Ireland pledging emergency legislation to send asylum seekers back to UK in wake of Rwanda bill being passed

Ireland is pledging emergency legislation enabling it to send asylum seekers back to the UK.

More than 80% of recent arrivals in the republic came via the land border with Northern Ireland, Irish justice minister Helen McEntee told a parliamentary committee last week.

Rishi Sunak told Sky News it showed the UK's Rwanda scheme was already working as a deterrent after it finally became law last week.

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Ireland's deputy prime minister has said the threat of deportation to Rwanda is causing migrants to head for Ireland instead of the UK.

Micheal Martin said the policy was already affecting Ireland because people are "fearful" of staying in the UK.

The former taoiseach told The Daily Telegraph: "Maybe that's the impact it was designed to have."

Simon Harris, Ireland's latest leader, has asked Ms McEntee to "bring proposals to cabinet to amend existing law regarding the designation of safe 'third countries' and allowing the return of inadmissible international protection applicants to the UK", a spokesman said.

Ms McEntee said she will be meeting UK Home Secretary James Cleverly in London on Monday.

"There are many reasons why we have seen an increase in migration towards Ireland," she told RTE.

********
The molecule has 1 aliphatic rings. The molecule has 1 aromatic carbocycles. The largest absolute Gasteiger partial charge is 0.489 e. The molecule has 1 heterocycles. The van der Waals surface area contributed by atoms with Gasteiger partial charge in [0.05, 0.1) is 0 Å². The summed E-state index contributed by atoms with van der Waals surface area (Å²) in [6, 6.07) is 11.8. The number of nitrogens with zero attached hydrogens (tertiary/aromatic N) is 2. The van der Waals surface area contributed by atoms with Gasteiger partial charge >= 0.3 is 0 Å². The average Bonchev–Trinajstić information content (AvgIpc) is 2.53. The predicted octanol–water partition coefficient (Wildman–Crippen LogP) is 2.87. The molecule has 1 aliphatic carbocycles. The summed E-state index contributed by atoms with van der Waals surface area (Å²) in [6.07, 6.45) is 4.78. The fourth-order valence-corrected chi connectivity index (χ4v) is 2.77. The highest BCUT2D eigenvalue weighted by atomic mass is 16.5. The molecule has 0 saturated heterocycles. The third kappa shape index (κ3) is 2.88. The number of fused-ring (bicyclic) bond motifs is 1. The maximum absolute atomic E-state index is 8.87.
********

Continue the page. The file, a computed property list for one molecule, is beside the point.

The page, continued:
"My focus as minister for justice is making sure that we have an effective immigration structure and system.

"That's why I'm introducing fast processing, that's why I'll have emergency legislation at cabinet this week to make sure that we can effectively return people to the UK, and that's why I'll be meeting with the home secretary to raise these issues on Monday."

People are now "worried" about coming to the UK, Rishi Sunak has said.

He told Sky News: "If people come to our country illegally, but know that they won't be able to stay here, they are much less likely to come, and that's why the Rwanda scheme is so important."

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Mr Sunak said the comments from Irish politicians show that "illegal migration is a global challenge".

"[That] is why you're seeing multiple countries talk about doing third country partnerships, looking at novel ways to solve this problem, and I believe [they] will follow where the UK has led," he said.

Shadow minister Wes Streeting said it was unlikely a Labour government would bring people back from Rwanda if some are sent there.

"Once people are settled in Rwanda, they're settled in Rwanda," he told Sky News, adding it was doubtful that Labour would "unpick that situation".

Regarding illegal migration in general, he said it required "putting the money that's gone to Rwanda into the National Crime Agency so we can have proper cross-border policing to tackle the criminal gangs, speeding up the processing of decision-making, making sure we've got serious returns agreements with other countries".

He added: "Those are solutions that can work."